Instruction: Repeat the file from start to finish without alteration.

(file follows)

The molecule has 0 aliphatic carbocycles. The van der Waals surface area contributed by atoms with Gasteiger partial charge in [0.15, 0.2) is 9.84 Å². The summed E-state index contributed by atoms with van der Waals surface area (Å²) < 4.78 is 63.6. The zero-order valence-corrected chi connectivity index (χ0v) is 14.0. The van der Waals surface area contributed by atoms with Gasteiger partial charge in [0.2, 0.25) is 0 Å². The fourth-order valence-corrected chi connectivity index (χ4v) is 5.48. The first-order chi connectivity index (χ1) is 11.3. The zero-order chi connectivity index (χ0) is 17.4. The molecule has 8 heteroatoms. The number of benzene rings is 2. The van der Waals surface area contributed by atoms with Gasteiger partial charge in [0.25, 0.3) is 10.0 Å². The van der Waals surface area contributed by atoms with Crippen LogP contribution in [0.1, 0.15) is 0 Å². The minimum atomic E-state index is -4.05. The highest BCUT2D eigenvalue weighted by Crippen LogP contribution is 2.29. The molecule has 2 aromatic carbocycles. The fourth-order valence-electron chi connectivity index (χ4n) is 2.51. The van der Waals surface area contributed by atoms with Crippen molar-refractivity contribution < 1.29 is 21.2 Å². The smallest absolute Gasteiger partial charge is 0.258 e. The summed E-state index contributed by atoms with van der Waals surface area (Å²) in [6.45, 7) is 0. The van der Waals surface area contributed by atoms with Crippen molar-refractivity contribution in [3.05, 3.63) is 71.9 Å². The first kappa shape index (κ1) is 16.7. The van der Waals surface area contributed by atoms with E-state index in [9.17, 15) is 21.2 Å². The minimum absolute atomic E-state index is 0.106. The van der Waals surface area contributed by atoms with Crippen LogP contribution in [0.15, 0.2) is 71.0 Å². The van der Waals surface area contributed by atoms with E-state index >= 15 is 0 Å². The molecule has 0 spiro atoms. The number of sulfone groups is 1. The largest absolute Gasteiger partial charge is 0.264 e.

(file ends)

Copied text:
The molecule has 0 aliphatic carbocycles. The van der Waals surface area contributed by atoms with Gasteiger partial charge in [0.15, 0.2) is 9.84 Å². The summed E-state index contributed by atoms with van der Waals surface area (Å²) < 4.78 is 63.6. The zero-order valence-corrected chi connectivity index (χ0v) is 14.0. The van der Waals surface area contributed by atoms with Gasteiger partial charge in [0.2, 0.25) is 0 Å². The fourth-order valence-corrected chi connectivity index (χ4v) is 5.48. The first-order chi connectivity index (χ1) is 11.3. The zero-order chi connectivity index (χ0) is 17.4. The molecule has 8 heteroatoms. The number of benzene rings is 2. The van der Waals surface area contributed by atoms with Gasteiger partial charge in [0.25, 0.3) is 10.0 Å². The van der Waals surface area contributed by atoms with Crippen LogP contribution in [0.1, 0.15) is 0 Å². The minimum atomic E-state index is -4.05. The highest BCUT2D eigenvalue weighted by Crippen LogP contribution is 2.29. The molecule has 2 aromatic carbocycles. The fourth-order valence-electron chi connectivity index (χ4n) is 2.51. The van der Waals surface area contributed by atoms with Crippen molar-refractivity contribution < 1.29 is 21.2 Å². The smallest absolute Gasteiger partial charge is 0.258 e. The summed E-state index contributed by atoms with van der Waals surface area (Å²) in [6.45, 7) is 0. The van der Waals surface area contributed by atoms with Crippen molar-refractivity contribution in [3.05, 3.63) is 71.9 Å². The first kappa shape index (κ1) is 16.7. The van der Waals surface area contributed by atoms with E-state index in [9.17, 15) is 21.2 Å². The minimum absolute atomic E-state index is 0.106. The van der Waals surface area contributed by atoms with Crippen LogP contribution in [0.15, 0.2) is 71.0 Å². The van der Waals surface area contributed by atoms with E-state index >= 15 is 0 Å². The molecule has 0 spiro atoms. The number of sulfone groups is 1. The largest absolute Gasteiger partial charge is 0.264 e.